Jirō Asada

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Jirō Asada (浅田 次郎 Asada Jirō?, born December 13, 1951 in Tokyo) is the pen name of Kōjirō Iwato (岩戸 康次郎 Iwato Kojirō?), a Japanese writer.

Inspired by Yukio Mishima, who tried to stage a coup d'état among Japan Self-Defense Forces then committed suicide after the coup was failed, Asada enlisted in the SDF after finishing his studies. He changed jobs many times while endeavoring to find writing opportunities, submitting his works to literary competitions. In 1991, his novel Torarete tamaruka! (とられてたまるか!) started his literary career. After writing several picaresque novels, his novel Metro ni notte (地下鉄に乗って) was awarded the Eiji Yoshikawa Prize for New Writers and made into a 2006 film; a short story collection The Stationmaster and other stories (Poppoya (鉄道員?)) was also awarded the Naoki Prize. He writes not only standard fiction and picaresque novels, but also writes historical and Chinese historical novels such as The Firmament of the Pleiades (Sōkyū no subaru, 蒼穹の昴). He is seen[by whom?] as an author that has continued the traditional style of Japanese popular fiction.

Career[edit]

Asada was born in Tokyo on 13 December 1951. One of his ancestors was a samurai that belonged to the Tokugawa shogunate. After graduating from Suginami high school attached to Chuo university, he enlisted in the Japan Self-Defense Forces because of Mishima although he initially denied this.
His novels often depict Yakuza and it has been said that in this respect, they are autobiographical - Asada has admitted[citation needed] that he was once connected to a gang, specifically someone who ran businesses to raise funds for organised crime. Asada was connected to a "Nezumi kou" (a pyramid scheme fraud). However, Asada has denied ever having been actual member of a gangster organization. There was a period when he was living on money earned from gambling, and thus he has written many essays related to horse racing.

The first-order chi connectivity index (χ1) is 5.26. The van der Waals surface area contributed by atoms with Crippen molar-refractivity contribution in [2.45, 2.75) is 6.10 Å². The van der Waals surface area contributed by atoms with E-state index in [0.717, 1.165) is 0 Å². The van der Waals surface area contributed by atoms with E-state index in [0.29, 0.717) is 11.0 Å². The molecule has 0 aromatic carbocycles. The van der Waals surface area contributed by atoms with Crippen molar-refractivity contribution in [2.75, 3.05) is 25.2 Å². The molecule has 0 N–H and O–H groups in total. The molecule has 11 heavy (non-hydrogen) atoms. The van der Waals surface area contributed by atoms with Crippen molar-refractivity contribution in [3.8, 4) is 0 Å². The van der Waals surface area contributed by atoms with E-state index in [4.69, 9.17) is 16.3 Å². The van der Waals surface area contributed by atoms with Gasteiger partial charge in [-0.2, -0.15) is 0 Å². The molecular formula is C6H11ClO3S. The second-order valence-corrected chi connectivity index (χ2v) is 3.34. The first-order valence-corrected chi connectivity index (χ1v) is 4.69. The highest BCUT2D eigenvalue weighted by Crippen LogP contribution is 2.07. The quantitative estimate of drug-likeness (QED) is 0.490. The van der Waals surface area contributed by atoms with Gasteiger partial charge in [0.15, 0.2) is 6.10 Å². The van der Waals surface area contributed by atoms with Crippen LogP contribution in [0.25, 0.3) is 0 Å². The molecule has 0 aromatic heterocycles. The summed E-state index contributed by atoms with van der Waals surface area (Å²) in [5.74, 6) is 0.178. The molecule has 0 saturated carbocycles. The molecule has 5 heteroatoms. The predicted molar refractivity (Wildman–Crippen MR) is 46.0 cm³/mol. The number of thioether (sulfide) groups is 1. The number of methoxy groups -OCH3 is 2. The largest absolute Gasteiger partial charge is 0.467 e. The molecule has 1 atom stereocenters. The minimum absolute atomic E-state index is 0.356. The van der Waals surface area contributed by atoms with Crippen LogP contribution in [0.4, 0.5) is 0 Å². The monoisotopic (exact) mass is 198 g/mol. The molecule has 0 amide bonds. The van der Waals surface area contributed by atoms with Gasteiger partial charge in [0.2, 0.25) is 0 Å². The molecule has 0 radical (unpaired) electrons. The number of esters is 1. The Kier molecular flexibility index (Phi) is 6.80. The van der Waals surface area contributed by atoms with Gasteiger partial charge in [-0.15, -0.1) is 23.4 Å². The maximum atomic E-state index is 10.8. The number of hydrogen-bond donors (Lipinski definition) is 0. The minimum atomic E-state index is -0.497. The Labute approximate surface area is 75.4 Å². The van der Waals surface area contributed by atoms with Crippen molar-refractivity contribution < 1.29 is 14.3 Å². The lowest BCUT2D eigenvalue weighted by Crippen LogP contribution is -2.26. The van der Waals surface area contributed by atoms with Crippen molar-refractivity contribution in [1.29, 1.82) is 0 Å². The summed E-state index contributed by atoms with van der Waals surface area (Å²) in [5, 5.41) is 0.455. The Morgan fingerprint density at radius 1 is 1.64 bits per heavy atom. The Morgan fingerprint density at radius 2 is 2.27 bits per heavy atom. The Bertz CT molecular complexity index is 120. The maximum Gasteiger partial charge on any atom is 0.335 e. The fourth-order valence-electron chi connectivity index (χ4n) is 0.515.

In 1991, Asada became well known for his novel Torarete tamaruka! (とられてたまるか!). This novel was the first work for him which passed through a preliminary selection of a literary prize for new writers so his pen name was taken after this novel's protagonist.
Because of the picaresque nature of his early works, Asada has often been described as a picaresque writer. However, after winning the Eiji Yoshikawa Prize for New Writers for Metro ni notte (地下鉄に乗って) in 1995, his style and range of writing changed and expanded dramatically. His historical novel The Firmament of the Pleiades (Sōkyū no subaru, 蒼穹の昴), which described vividly the last stages of the Qing dynasty was nominated for the Naoki prize of 1996.

Style of Works[edit]

Asada claims that his ancestor was a samurai who belonged to former Tokugawa shogunate side (according to the Yomiuri Shinbun 16 October 1996). He wrote Mibu Gishi Den (壬生義士伝) based on the story of Shinsen Gumi (新撰組) and Ohara meshi mase (お腹召しませ) etc. He describes himself as Shōsetsu no taishū shokudō (小説の大衆食堂) meaning that he is a 'cheap public restaurant' delivering any topic that the public wants. He also says that writing is the best hobby for him, consequently he has written more than 70 works in his 14 years of novelist activity, and is still eager to publish new novels. Regarding his modern novels, Asada is nicknamed "Heisei no nakase ya" (平成の泣かせ屋) meaning that he is good at moving readers to tears.

Asada acknowledges that he is a heavy smoker, and asserted the rights of the smoker in an essay "Yūki rin-rin ruri no iro" (勇気凛凛ルリの色). Further, every kind of gambling is his hobby, in addition to the horse racing as mentioned above, so there are essays related to gambling such as "Oh my Gah!" (オー・マイ・ガアッ!) and "Casino!" (カッシーノ!).

Works in English translation[edit]

  • Short story collection
    • The Stationmaster (original title: Poppoya), trans. Terry Gallagher (VIZ Media, 2009 / Shueisha English Edition, 2013[1])
      • The Stationmaster (original title: Poppoya)
      • Love Letter (original title: Rabu retā)
      • Devil (original title: Akuma)
      • In Tsunohazu (original title: Tsunohazu nite)
      • Kyara (original title: Kyara)
      • The Festival of Lanterns (original title: Urabon'e)
      • No-Good Santa (original title: Rokudenashi no santa)
      • Invitation from the Orion Cinema (original title: Orion-za kara no shōtaijō)

Awards[edit]

  • 1995 - 16th Yoshikawa Eiji Prize for New Writers for Metro ni notte (地下鉄に乗って).
  • 1997 - 16th Japanese adventure fiction association special prize and 117th Naoki Prize for The Stationmaster and other stories (short story collection).
  • 2000 - Shibata Renzaburo prize for Mibu Gishi Den (壬生義士伝, When the Last Sword Is Drawn [2]) and best dresser prize of Japan.
  • 2006 - 1st Chuo Koron literature prize for Ohara meshi mase (お腹召しませ) and 10th Shiba Ryotaro prize.

Film adaptations[edit]

Japanese films
South Korean film

References[edit]

External links[edit]